The Ancients loved color! Finding out about this is pretty great but I’m so used to white marbled statues it just doesn’t seem right to see them colored. I have seen so many exhibitions of Greek and Roman statues but I never never never even imagined any old sculpture being in color.
For centuries, we’ve assumed that the clean, white surfaces of ancient Greek sculptures were the standard of beauty; during the Renaissance, artists strove to emulate this simple aesthetic in their own art. Even today, we expect truly beautiful classical and ancient art to be pure and unadorned – but Vinzenz Brinkmann and Ulrike Koch-Brinkmann have spent over two decades proving us wrong.
The research method
Their research has involved using several high-tech methods to uncover the true intended appearances of ancient artwork. It’s amazing what technology can accomplish. The archaeologists aren’t the first to notice that ancient sculptures featured bits of color, but they are the first to use extensive scientific methods to reveal the colors. Their arsenal included X-ray fluorescence, infrared spectroscopy, and ultraviolet analysis, among other methods.
I wonder if they used shading and highlighting. Just because we can only find traces of colors, doesn’t mean they couldn’t tint them.
So why do these ancient Greek and Roman sculptures appear white to us now?
Quite simply, it’s due to the fact that they have faded and become weathered over the centuries. The paint has worn off, leaving the aged statues with the familiar blank white appearance we’ve become accustomed to. To give a tangible feeling of the originals, the husband-and-wife Brinkmann team have recreated some of these aged statues and painted them in the colors they would have borne in their glory days. The Brinkmanns’ statues have been traveling the world as a popular museum exhibit since 2003.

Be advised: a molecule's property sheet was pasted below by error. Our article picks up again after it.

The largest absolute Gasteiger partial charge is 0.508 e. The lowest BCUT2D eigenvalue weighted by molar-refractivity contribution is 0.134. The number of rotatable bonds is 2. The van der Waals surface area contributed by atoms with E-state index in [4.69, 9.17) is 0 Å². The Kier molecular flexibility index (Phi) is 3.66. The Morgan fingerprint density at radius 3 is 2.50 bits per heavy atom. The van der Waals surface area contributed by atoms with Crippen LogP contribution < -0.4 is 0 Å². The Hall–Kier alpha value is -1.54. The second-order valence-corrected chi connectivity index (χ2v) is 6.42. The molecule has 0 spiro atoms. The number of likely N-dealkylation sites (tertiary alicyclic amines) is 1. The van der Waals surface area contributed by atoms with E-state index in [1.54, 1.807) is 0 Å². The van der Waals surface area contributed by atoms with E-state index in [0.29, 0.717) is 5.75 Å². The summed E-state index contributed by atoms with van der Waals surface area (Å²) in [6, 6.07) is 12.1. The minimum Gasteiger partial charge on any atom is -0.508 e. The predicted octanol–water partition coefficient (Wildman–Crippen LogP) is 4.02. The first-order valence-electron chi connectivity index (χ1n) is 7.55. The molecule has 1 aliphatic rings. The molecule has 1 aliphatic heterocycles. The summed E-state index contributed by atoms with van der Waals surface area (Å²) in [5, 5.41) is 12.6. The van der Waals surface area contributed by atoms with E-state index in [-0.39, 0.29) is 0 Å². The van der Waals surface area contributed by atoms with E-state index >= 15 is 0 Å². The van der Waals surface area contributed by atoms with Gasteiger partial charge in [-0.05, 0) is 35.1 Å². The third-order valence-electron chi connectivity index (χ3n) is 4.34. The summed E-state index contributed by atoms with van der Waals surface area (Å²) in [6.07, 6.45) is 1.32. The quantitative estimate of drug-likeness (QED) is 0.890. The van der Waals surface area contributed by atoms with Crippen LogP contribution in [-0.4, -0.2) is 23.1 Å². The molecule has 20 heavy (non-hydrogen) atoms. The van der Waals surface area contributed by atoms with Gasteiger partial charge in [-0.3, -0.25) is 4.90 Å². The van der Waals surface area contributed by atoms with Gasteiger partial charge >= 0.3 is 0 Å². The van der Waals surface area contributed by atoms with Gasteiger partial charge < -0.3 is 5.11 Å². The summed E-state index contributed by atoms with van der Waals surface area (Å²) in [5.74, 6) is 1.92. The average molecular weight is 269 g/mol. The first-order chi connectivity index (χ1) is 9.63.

Paris of Troy
Historically, color has always been seen as a status symbol, and our collective tastes have definitely changed over the centuries.
Seeing these classic statues recreated in vivid colors seems gaudy and almost obscene to us today because we expect ancient Greek statuary to bear that dignified blank white look. But when they were created, bright colors helped to give detail and depth to the sculptures. According to the artists and art lovers of that time, bare statues were ugly and unsightly.
Lion from Loutraki
“If people say, ‘What kitsch,’ it annoys me but I’m not surprised,” says Brinkmann, who, with his wife, archaeologist Ulrike Koch-Brinkmann, colored this reconstruction of the c.550 B.C., “Lion from Loutraki.” Its stunning blue-colored mane is not unique on ancient monuments. Lions often sat atop tombs in ancient Greece, where ornamental details such as the animals’ tuffs of hair and facial markings were painted in bright colors that accented their fur.
Augustus of Prima Porta
While to our modern eye, the bright colors of Greek and Roman statues scream ‘tacky,’ to the ancients who painted them, it was ‘expensive!’
Back in the day, slaves wore rough cloth, like undyed and unbleached icky tan colors. The well-to-do wore ‘inexpensive’ colors, and the extremely wealthy wore ‘royal’ colors. There were even laws about it, a very wealthy merchant without a noble title might be able to afford purples and blues, but could be put to death for wearing them. Same goes for statues, only the very rich could waste colors on statuary and decor. It was a status symbol. Dyes, pigments, and paints have become so inexpensive that we’ve become a bit jaded.
The “Alexander Sarcophagus” (c. 320 B.C.), was found in the royal necropolis of the Phoenician city of Sidon. But it was named for the illustrious Macedonian ruler, Alexander the Great, depicted in the battle against the Persians in this painted replica. Alexander’s sleeved tunic suggests his conquests have thrust him into the new role of Eastern King, but his lion-skin cap ties him to the mythical hero, Herakles, and alludes to divine descent.
Garish, gaudy, tacky or…..awesome? I am so confused.
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